Yet another embodiment of the invention relates to the use of an anhydrous crystalline form of S-equol for the prevention, treatment, or alleviation of a disease or disorder in a subject, which disease or disorder is treatable with equol. Such diseases or disorders may include one or more of the following: (1) lipid disorders such as high cholesterol (hypercholesterolemia), lipidemia, lipemia and dyslipidemia (disturbances in lipids); (2) osteopenia and osteoporosis; (3) acute and chronic ovarian estrogen deficiency states, including vasomotor disturbances and night sweats, commonly referred to as "hot flushes" or "hot flashes," and hot flushes accompanying antiestrogen therapy used in the treatment of breast cancer; (4) cardiovascular disease and liver disease; (5) an androgen-related condition and/or an estrogen-related condition in a mammal; (6) age-related androgen/estrogen hormonal imbalance; (7) physiological and pathophysiological conditions in a mammal; (8) diseases and conditions related to facial and body hair; (9) diseases and conditions related to the secretion of sebum (oil); (10) acne or other skin disruptions (scratches, popping pimples or minor cuts, etc.); (11) diseases and conditions related to skin effects, skin quality and integrity, skin aging, skin photoaging, and skin pigmentation and lightening; (12) diseases and conditions related to improved prostate health, including benign prostatic hyperplasia (BPH), and prostate cancer; (13) breast cancer; (14) diseases and conditions related to brain function and mental health, including brain disorders, dementia of the Alzheimer type, as well as other reduced or impaired cognitive functions associated with advancing age and with short- and long-term memory loss; or (15) a neuropsychiatric or neurodegenerative disease or disorder such as, depression, anxiety, bipolar disorder, obsessive-compulsive disorder, hyperactive disorder, weight gain, obesity, Alzheimer's disease, Parkinson's disease, or a peri- or postmenopausal symptom.
 S-equol was prepared by treating bis-pivaloyl-S-equol with aqueous KOH in methanol at 0° C., and then allowing the solution to warm to room temperature. After about 1.5 hours, the reaction was cooled and ice was added to the solution, which was followed by the addition of acetic acid. The solution was then concentrated and the resulting suspension was washed with water to remove MeOH. After stirring for about 20 hours, the resulting solid was washed with water and hexanes and the damp solid was dried under vacuum to give an off-white solid. Next, the solid was suspended in heptane and ethyl acetate, and after about 20 hours, the solid was collected by filtration, washed with heptane/ethyl acetate, then heptane, and isolated under vacuum to provide S-equol.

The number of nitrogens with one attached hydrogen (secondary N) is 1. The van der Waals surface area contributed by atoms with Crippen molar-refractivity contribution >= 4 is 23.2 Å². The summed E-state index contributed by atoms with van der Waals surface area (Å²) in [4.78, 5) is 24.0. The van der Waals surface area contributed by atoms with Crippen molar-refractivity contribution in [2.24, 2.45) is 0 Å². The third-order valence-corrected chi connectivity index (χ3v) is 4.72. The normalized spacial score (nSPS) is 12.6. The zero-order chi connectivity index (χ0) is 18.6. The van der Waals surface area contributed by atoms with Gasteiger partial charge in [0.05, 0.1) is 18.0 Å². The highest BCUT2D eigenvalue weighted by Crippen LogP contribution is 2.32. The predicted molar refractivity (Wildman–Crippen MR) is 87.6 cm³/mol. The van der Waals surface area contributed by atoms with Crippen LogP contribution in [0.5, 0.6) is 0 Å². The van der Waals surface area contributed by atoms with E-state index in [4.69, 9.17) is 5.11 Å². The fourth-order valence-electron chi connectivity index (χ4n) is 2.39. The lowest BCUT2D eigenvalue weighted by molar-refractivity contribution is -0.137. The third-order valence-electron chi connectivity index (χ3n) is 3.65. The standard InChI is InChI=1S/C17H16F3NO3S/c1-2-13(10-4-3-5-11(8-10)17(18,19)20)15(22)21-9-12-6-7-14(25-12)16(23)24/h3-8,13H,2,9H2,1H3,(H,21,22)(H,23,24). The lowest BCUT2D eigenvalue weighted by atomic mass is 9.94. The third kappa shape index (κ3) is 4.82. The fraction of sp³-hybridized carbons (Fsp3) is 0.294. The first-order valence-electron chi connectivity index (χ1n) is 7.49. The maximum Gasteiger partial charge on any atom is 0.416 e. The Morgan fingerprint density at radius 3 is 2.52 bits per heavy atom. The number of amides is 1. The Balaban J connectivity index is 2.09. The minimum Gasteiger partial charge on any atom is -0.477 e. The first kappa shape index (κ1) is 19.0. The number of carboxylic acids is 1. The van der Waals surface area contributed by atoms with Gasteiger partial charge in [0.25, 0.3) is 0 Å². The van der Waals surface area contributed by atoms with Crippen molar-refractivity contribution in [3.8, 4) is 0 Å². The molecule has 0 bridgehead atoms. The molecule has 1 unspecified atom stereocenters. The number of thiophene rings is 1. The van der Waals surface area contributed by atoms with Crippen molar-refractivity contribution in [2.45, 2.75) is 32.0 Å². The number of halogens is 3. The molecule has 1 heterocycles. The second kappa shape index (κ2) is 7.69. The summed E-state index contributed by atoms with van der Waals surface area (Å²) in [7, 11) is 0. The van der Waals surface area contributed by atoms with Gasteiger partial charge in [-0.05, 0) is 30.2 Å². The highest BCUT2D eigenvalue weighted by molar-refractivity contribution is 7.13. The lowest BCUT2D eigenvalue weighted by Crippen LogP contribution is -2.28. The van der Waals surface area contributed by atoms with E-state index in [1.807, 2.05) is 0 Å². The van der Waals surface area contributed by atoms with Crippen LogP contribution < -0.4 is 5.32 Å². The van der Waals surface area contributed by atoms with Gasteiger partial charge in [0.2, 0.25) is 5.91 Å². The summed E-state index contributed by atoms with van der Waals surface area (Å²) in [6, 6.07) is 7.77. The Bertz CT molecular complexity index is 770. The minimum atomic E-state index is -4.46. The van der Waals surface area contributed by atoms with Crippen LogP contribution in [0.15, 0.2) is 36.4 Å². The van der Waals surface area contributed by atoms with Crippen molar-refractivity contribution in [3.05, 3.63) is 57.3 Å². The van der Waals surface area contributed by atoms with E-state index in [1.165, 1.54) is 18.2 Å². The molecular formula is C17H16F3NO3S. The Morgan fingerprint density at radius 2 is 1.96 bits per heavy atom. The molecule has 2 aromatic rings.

Anhydrous crystalline S-equol was obtained using an evaporation crystallization method. A 50 mg of sample of S-equol was weighed in a glass tube. Depending on the solubility, 1, 2, or 3 ml of solvent was added. The solubility was tested step-wise, so that after the first addition of 1 ml of solvent, the suspension was stirred for at least 1 h. If the solid had not fully dissolved, a further 1 ml of solvent was added (50 g/l) and the stirring was continued again for an hour. This step was repeated to give a maximum of 3 ml (16.7 g/l) of solvent per experiment, giving then either clear solutions or suspensions for the evaporation step. The glass tubes were placed under nitrogen flow and solvents were left to evaporate. This took, depending of the solvent and applied temperature, from a few hours to several days. After evaporation of the solvents, the achieved solids were analyzed by XRPD.
 Anhydrous crystalline S-equol was obtained using a cooling crystallization method. In each experiment a saturated or close-to-saturated solution was prepared at the starting temperature of the experiment. In crash cooling experiments, the clear solution was put into an ice bath and left to stand for two hours. The sample was filtered and analyzed with XRPD. In slow cooling experiments, the saturated solutions were cooled down to 0° C. with a cooling rate of 5 K/min, after which the sample stood for two hours at end temperature before filtration and XRPD analysis.